I always worry a bit when I hear people repeat Google’s famous statement that “class SRE implements DevOps“. It’s not that I think it’s wrong. I certainly agree that the way Google describe SRE makes it sound very much aligned to the objectives of DevOps. What I worry about is that (as I’ve witnessed) sometimes people misinterpret this to mean they are identical. The danger of doing this is that people and organisations may close themselves off to the transformative potential of applying the valuable processes and approaches emphasised in SRE.
I’ve seen a lot of “DevOps” initiatives very busy with the Dev side of DevOps i.e. CI/CD pipelines and environment automation, but often with much less attention on Operational concerns i.e. Operability, Reliability, Resilience, Service Management, Observability. I’ve seen SRE implementations to be very effective at specifically addressing these residual problems.
I think it is true that the SRE body of knowledge contains a lot of valuable advice that is very relevant to implementing DevOps. I agree that fundamentally they are trying to achieve exactly the same outcomes i.e. sustainably great IT that can enable great businesses. I agree that for organisations heavily invested in implementing DevOps one way or other it would be very unhelpful to ignore that, duplicate that, or in any way deprecate or disparage that. BUT there are also certain potential advantages to treating SRE differently within the context of a specific company/enterprise, such as:
- It may create a renewed amount of focus on the Ops side of DevOps.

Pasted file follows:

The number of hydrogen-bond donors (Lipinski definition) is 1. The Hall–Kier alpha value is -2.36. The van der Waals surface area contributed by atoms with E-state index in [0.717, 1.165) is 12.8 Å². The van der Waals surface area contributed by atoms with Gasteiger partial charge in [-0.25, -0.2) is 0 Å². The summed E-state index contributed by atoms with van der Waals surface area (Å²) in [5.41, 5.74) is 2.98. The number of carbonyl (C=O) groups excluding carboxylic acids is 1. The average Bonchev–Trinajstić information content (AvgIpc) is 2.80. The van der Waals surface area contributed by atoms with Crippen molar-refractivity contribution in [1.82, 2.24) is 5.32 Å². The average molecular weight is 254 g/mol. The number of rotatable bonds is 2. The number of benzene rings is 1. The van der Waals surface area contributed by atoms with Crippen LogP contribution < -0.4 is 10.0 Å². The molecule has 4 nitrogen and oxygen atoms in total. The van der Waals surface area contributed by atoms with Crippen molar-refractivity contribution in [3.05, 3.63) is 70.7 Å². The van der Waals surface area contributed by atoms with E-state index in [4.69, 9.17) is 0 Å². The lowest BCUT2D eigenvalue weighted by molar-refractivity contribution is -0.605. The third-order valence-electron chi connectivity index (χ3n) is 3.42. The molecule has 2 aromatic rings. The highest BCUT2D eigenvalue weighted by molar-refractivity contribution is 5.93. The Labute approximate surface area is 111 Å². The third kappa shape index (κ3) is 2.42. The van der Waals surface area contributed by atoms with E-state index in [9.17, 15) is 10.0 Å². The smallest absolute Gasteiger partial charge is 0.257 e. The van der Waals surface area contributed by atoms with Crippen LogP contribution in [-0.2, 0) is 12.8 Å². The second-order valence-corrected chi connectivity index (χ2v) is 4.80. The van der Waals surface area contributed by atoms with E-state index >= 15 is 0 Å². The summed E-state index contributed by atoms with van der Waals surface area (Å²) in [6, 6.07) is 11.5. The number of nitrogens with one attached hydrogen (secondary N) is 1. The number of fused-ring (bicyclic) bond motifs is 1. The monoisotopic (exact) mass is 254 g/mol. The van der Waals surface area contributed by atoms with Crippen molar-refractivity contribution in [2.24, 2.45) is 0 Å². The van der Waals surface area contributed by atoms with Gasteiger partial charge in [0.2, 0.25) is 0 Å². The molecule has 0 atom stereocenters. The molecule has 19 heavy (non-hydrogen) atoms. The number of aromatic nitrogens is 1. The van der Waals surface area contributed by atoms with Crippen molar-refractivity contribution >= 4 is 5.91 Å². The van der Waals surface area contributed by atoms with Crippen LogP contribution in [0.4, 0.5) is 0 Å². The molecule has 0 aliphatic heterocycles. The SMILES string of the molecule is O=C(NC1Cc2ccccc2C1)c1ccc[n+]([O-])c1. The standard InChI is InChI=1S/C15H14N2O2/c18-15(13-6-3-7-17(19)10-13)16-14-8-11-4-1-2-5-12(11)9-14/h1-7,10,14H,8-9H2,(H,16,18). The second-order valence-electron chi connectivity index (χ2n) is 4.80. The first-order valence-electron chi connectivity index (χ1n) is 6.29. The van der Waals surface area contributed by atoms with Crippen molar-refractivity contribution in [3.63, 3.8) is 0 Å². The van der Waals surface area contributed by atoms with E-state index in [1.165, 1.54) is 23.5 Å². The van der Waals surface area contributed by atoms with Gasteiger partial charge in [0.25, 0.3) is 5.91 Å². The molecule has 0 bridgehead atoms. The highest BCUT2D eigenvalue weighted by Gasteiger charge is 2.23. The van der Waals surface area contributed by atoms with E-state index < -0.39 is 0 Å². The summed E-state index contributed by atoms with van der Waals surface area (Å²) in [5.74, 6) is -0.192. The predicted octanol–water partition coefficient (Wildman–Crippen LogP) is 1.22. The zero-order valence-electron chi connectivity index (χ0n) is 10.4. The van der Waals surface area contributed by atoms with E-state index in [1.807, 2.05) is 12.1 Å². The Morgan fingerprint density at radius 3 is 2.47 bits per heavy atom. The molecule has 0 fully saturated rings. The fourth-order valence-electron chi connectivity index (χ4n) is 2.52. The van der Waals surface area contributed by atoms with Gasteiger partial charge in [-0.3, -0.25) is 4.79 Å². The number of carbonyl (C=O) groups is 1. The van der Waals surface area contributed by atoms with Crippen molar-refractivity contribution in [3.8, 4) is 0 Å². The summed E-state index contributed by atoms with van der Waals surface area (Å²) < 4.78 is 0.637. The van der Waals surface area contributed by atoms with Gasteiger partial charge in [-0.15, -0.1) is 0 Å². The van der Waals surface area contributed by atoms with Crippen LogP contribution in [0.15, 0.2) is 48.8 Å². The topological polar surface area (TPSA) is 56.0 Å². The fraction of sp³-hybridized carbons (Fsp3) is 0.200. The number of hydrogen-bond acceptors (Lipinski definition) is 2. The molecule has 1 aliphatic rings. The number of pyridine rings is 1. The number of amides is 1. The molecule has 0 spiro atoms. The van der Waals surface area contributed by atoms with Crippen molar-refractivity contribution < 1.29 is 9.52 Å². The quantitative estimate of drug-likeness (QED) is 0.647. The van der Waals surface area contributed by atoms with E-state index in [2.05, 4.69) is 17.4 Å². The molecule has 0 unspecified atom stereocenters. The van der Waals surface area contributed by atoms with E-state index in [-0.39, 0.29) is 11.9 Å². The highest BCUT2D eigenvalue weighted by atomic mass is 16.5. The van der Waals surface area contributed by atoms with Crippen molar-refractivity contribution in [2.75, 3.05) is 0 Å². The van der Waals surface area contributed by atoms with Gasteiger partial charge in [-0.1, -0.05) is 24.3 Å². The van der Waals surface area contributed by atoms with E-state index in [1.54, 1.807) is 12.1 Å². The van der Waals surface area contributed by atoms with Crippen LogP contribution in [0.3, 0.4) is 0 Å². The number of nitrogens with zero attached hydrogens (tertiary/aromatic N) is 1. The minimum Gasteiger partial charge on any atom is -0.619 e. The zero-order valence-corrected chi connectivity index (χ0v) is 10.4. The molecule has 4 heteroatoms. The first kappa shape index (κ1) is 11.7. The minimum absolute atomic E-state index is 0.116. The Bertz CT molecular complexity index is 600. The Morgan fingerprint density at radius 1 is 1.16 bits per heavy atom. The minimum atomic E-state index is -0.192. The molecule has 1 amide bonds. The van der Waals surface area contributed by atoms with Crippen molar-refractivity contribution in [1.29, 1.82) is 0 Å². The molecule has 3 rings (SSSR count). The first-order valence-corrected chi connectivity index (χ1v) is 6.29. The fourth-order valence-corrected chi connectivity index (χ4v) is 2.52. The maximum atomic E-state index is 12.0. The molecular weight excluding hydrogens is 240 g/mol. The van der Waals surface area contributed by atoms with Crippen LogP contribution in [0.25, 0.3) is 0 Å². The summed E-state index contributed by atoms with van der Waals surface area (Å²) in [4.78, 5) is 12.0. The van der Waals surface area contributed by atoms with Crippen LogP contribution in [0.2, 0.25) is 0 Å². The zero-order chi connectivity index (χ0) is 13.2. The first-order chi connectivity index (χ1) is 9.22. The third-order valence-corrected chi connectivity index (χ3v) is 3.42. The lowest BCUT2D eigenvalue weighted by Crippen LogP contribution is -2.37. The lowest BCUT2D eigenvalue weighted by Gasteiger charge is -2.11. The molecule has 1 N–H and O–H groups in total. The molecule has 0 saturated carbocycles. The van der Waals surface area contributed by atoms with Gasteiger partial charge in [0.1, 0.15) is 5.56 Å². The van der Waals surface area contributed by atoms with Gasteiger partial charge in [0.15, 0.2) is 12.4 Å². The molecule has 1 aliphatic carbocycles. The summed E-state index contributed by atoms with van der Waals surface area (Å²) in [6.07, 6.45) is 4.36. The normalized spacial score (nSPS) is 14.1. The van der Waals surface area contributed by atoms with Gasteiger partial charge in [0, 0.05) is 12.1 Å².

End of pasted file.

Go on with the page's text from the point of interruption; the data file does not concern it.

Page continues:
- If starting in traditional Operations teams (by measuring SLIs, TOIL, etc.) it may be possible to deliver improvements (at least in terms of situational awareness) without having to impact inflight DevOps work (which may be CI/CD focused).
- SRE practices are agnostic of tools, technology, Continuous Delivery maturity etc., so this may be an opportunity to affect those systems that may so far not been the focus of your DevOps efforts. For example a lot of DevOps attention has been on custom code whilst Digital and harder to reach systems (COTS products, Mainframe, Core mission critical platforms etc.) may still be waiting in line.
- If the DevOps initiatives in flight are currently heavily focused on Tools-as-a-Service, SRE may present an opportunity to take a fresh and complimentary approach.
So overall yes, understood correctly Google’s famous statement is true. But if your DevOps instantiation does happen to be a little on the side of big DEV, small ops, and you aren’t quite yet continuously deploying unicorns… I recommend putting some fresh and possibly even separate, highly operation, reliability, and technical debt -focused energy into trying out more ideas from SRE.